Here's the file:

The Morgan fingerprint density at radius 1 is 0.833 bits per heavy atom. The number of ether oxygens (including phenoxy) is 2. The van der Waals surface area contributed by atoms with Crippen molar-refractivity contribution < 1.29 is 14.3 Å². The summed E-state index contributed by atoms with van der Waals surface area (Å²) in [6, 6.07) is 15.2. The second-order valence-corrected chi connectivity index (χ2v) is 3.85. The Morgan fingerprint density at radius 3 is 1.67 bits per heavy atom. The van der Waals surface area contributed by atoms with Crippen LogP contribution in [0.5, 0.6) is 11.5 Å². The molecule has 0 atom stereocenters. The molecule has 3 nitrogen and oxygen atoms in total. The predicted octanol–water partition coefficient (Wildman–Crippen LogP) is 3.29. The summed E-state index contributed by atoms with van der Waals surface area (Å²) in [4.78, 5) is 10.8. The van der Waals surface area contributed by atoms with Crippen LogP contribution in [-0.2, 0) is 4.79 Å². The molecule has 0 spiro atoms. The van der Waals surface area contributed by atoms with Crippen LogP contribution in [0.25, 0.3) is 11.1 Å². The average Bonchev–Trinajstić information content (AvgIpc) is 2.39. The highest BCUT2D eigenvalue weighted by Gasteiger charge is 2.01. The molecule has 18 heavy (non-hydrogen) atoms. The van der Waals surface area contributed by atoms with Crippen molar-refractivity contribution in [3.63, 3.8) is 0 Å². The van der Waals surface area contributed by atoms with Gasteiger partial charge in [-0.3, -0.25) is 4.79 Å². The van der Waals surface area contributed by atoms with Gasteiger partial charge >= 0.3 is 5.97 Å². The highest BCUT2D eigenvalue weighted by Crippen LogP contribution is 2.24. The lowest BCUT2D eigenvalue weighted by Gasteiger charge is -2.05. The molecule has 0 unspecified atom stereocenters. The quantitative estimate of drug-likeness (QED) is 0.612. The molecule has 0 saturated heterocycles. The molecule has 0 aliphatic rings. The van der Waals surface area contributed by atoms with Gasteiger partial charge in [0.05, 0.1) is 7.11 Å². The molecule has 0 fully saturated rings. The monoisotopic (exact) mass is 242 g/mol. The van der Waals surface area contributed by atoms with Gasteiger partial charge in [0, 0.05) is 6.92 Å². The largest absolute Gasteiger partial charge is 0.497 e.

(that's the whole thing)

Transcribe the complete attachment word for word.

The Morgan fingerprint density at radius 1 is 0.833 bits per heavy atom. The number of ether oxygens (including phenoxy) is 2. The van der Waals surface area contributed by atoms with Crippen molar-refractivity contribution < 1.29 is 14.3 Å². The summed E-state index contributed by atoms with van der Waals surface area (Å²) in [6, 6.07) is 15.2. The second-order valence-corrected chi connectivity index (χ2v) is 3.85. The Morgan fingerprint density at radius 3 is 1.67 bits per heavy atom. The van der Waals surface area contributed by atoms with Crippen LogP contribution in [0.5, 0.6) is 11.5 Å². The molecule has 0 atom stereocenters. The molecule has 3 nitrogen and oxygen atoms in total. The predicted octanol–water partition coefficient (Wildman–Crippen LogP) is 3.29. The summed E-state index contributed by atoms with van der Waals surface area (Å²) in [4.78, 5) is 10.8. The van der Waals surface area contributed by atoms with Crippen LogP contribution in [-0.2, 0) is 4.79 Å². The molecule has 0 spiro atoms. The van der Waals surface area contributed by atoms with Crippen LogP contribution in [0.25, 0.3) is 11.1 Å². The average Bonchev–Trinajstić information content (AvgIpc) is 2.39. The highest BCUT2D eigenvalue weighted by Gasteiger charge is 2.01. The molecule has 18 heavy (non-hydrogen) atoms. The van der Waals surface area contributed by atoms with Crippen molar-refractivity contribution in [3.63, 3.8) is 0 Å². The van der Waals surface area contributed by atoms with Gasteiger partial charge in [-0.3, -0.25) is 4.79 Å². The van der Waals surface area contributed by atoms with Gasteiger partial charge >= 0.3 is 5.97 Å². The highest BCUT2D eigenvalue weighted by Crippen LogP contribution is 2.24. The lowest BCUT2D eigenvalue weighted by Gasteiger charge is -2.05. The molecule has 0 unspecified atom stereocenters. The quantitative estimate of drug-likeness (QED) is 0.612. The molecule has 0 saturated heterocycles. The molecule has 0 aliphatic rings. The van der Waals surface area contributed by atoms with Gasteiger partial charge in [0.05, 0.1) is 7.11 Å². The molecule has 0 fully saturated rings. The monoisotopic (exact) mass is 242 g/mol. The van der Waals surface area contributed by atoms with Gasteiger partial charge in [0, 0.05) is 6.92 Å². The largest absolute Gasteiger partial charge is 0.497 e.